Dear Prudence

Help! I Refuse to Date Single Moms. Does That Make Me a Shallow Jerk?

Dear Prudence answers more of your questions—only for Slate Plus members.

Photo illustration of a woman with a child crossed out next to a man facing away.
Photo illustration by Slate. Photos by Hannah Busing on Unsplash and michaeljung/iStock/Getty Images Plus.

Every week, Daniel Mallory Ortberg answers additional questions from readers, just for Slate Plus members.

Q. Matchmaking: A recent career shift and a divorce have me moving back to my home city where both my sisters live. My divorce was amicable; we realized we married too young and were too different. I still talk to her. My sisters keep trying to set me up with friends. I wouldn’t mind this, except all the women are single mothers. I am looking for a serious relationship, but I have no desire to play Papa or have a part-time partner. I have never been a kid person, no matter how much I love my nephews. I had a vasectomy years ago because my ex and I agreed to no kids.

I guess I put my foot in my mouth, and my older sister, who is a divorced single mom, got very upset with me. She called me shallow, stupid, and “exactly what was wrong with the American male.” My other sister told me she was disappointed in me. I am pretty annoyed—I don’t think my dating criteria is any worse than an atheist not wanting to date someone deeply religious. It is not about judgment, just incompatible lifestyles. It isn’t like I am fetishizing another race or going after barely legal coeds. I just want an attractive, single woman whom I can enjoy my life with. What do I say to my sisters?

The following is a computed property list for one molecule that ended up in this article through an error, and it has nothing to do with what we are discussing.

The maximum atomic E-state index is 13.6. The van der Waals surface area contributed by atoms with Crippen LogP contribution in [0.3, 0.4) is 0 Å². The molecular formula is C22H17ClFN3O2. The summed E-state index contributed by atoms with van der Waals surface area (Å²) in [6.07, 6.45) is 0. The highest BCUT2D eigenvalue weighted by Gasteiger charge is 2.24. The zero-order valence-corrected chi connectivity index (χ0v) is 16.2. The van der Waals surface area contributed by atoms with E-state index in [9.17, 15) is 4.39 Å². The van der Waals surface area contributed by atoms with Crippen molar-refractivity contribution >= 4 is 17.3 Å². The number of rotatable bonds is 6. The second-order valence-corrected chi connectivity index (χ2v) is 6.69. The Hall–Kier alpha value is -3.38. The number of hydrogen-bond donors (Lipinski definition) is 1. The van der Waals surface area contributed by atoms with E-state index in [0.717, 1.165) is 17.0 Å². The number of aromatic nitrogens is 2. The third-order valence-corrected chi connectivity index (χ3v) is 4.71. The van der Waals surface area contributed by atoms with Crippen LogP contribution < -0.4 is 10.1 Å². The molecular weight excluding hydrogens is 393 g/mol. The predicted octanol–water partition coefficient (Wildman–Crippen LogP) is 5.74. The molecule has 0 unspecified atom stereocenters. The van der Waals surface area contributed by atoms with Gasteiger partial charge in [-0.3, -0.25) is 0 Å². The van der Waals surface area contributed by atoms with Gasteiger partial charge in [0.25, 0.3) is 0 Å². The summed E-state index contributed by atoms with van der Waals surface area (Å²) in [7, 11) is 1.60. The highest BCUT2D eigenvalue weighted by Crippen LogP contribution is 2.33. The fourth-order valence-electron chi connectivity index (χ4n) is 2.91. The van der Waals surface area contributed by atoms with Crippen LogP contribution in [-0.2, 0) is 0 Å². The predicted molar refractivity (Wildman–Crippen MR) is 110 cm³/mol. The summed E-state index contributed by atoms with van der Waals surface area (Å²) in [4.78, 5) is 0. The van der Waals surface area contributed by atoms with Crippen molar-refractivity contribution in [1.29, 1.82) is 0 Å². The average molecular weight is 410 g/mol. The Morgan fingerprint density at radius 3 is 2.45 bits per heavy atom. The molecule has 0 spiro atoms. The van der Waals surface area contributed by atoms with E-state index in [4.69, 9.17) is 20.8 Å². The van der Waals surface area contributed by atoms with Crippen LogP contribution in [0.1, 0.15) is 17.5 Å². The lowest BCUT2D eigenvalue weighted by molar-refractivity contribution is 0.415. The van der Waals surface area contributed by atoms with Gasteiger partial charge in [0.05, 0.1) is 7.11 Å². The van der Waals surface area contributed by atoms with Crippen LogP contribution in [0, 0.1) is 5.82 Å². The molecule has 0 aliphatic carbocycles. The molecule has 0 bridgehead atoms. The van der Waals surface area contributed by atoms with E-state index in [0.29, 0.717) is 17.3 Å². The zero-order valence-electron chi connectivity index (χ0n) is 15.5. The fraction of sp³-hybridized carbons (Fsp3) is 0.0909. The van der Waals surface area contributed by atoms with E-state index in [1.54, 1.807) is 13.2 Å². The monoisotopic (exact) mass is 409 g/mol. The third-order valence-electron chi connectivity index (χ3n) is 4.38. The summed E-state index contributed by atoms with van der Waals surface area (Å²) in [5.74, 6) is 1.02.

A: “I love you both so much, and it’s been really kind of you to try to set me up on dates. But it’s clearly not working out. I don’t want children, and I’d rather be single than date someone else with children when I know I can’t be a co-parent in the long run. I think you know how much I love my nephews, what great mothers I think you both are, and how happy I am to spend time with the kids as an uncle and a babysitter—I certainly hope you know that, because it’s true. But I also hope you can respect my decision not to be a parent myself and know that it’s not a reflection on your identities as parents—nor does it make me shallow or stupid just because I know my own mind and what I’m looking for in a relationship. From now on, I’ll look for my own dates.”